May 4, 2013

Canoe Building – Floatation

Bow Floatation Ready For S-Glass
This past week Kevin and I built the floatation chambers (for canoe #2, White Lightning). Floatation chambers increase the buoyancy of the canoe to ensure it will float even when completely water logged. The displacement of water alone will keep the canoe afloat with people and gear in it. However if you start taking on water or completely water log the canoe, you will not have enough buoyancy to stay afloat. This lack of buoyancy could get very dangerous on windy and rainy days. So to solve this problem we add more buoyancy to the canoe by creating air chambers at the bow and stern.


Inspired by Wenonah (a major Kevlar canoe manufacturer), we decided to build our flotations as a square step that fits into the bow/stern. This is contrary to how James Moran describes how to build the floatation in his book Building Your Kevlar Canoe: A Foolproof Method and Three Foolproof Designs. He describes building a tear-drop shaped piece of foam that fits in the top of the bow/stern and extends to the bottom of the canoe at roughly a 45* angle. When doing this method for the DragonFly (first canoe), it was incredible challenging to accurately shape the tear-drop and you lost more foot room for the person at the front of the canoe.


To build our “step” that forms a water-tight floatation compartment, all we need to do is cut a piece of foam that is our riser and one foam piece that is our run (horizontally). The process of cutting the foam was trial and error. We used a band saw to cut and then slowly cut the pieces to shape by take a little bit off at a time. We stuck the foam in the respective bow/stern end and used a wide (3/4″) felt tip marker to trace the shape of the canoe onto the foam. This allowed us to get closer to the correct shape with each cut.

Once we were at the size necessary, we made a back-cut at roughly 45* around the edge of the foam. The angle of this cut will face toward the inside of the chamber being created so you will not see it. The purpose is to allow for a tighter fit of the foam against the fiberglass/Kevlar from the outside of the chamber. Note that when the pieces of foam are in place they fit fairly tight. We basically wedge them into place.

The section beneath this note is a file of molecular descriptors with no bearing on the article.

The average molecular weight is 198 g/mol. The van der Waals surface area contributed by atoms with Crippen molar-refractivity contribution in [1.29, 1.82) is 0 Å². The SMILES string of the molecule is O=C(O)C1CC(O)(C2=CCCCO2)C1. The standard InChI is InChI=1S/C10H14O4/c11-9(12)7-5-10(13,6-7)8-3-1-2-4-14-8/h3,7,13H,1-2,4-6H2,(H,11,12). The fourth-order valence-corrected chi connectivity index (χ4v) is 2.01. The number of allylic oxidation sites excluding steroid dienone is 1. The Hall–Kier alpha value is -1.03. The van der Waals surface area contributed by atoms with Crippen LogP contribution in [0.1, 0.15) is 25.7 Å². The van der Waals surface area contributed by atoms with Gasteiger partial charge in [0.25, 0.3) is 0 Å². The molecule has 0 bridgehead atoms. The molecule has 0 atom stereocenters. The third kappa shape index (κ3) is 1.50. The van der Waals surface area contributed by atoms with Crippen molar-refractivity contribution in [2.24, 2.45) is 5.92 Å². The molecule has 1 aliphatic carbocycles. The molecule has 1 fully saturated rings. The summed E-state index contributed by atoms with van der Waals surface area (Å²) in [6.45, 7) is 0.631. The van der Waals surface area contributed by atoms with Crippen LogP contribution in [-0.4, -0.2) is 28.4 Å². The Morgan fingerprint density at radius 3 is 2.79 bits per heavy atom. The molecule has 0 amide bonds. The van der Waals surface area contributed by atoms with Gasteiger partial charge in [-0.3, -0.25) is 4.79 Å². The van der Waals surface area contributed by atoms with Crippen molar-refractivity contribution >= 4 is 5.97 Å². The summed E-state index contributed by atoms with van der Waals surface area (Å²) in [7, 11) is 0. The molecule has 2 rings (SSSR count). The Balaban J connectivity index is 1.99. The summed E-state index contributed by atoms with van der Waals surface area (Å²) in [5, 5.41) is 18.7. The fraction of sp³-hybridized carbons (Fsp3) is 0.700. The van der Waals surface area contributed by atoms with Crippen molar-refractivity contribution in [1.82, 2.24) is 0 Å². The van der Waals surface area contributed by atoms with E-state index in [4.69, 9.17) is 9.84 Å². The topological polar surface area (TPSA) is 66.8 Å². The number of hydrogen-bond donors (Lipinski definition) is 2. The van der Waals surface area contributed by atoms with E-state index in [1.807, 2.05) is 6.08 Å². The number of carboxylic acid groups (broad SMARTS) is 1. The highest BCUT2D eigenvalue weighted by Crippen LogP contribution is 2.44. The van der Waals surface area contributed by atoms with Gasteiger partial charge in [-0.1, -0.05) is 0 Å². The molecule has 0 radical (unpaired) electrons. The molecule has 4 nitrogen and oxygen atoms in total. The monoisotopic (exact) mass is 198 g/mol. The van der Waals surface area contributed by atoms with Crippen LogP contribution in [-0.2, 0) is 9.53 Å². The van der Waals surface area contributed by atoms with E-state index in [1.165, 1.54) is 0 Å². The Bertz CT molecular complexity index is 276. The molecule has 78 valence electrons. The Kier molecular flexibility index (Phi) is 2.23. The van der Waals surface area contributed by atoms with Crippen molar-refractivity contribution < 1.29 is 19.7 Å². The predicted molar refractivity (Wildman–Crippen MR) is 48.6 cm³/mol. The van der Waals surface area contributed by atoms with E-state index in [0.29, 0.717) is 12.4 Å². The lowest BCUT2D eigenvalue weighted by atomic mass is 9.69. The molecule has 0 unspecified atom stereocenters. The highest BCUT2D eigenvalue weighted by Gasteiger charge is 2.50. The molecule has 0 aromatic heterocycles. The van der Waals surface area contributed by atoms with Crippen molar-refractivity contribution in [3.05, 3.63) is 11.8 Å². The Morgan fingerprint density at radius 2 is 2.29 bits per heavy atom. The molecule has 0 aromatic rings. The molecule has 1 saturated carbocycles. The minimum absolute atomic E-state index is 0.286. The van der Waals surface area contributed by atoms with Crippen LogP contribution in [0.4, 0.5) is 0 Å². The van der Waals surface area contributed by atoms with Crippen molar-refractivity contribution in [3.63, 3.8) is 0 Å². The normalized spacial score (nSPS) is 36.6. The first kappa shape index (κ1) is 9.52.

From there a little bit of sanding to taste and you are ready to S-glass the floatation. OR you could take it a next step and build cup holders into them as Kevin decided to do. I will speak more to the cup holder in future posts.

Tracing the shape of the canoe onto the Riser foam.

Tracing Canoe Shape Onto Bow Floatation Foam

The shape of the canoe traced onto the Riser foam.

Stern Rise Foam With Shape Traced On It

Cutting the Riser foam on a band saw.

Cutting Rise And Run Foam On Band Saw

Test fitting the Riser foam and marking it again to trim it even closer to the shape of the canoe.

Stern Floatation Rise Foam In Process Of Being Cut To Shape

Tracing the shape of the canoe onto the Run foam. I am running the marker along the gunnel.

Tracing The Shape For The Run Onto The Foam

Almost completed bow floatation step.

Bow Floatation Almost Complete

The final bow floatation step completed and ready for S-Glass.

Bow Floatation Ready For S-Glass


Beyond the book Building Your Kevlar Canoe: A Foolproof Method and Three Foolproof Designs, another great Kevlar canoe building resource is


One response to “Canoe Building – Floatation”

  1. Amy says:

    What!?!?! Cup holders on White Lightning? This I have to see!!! Color me jealous…

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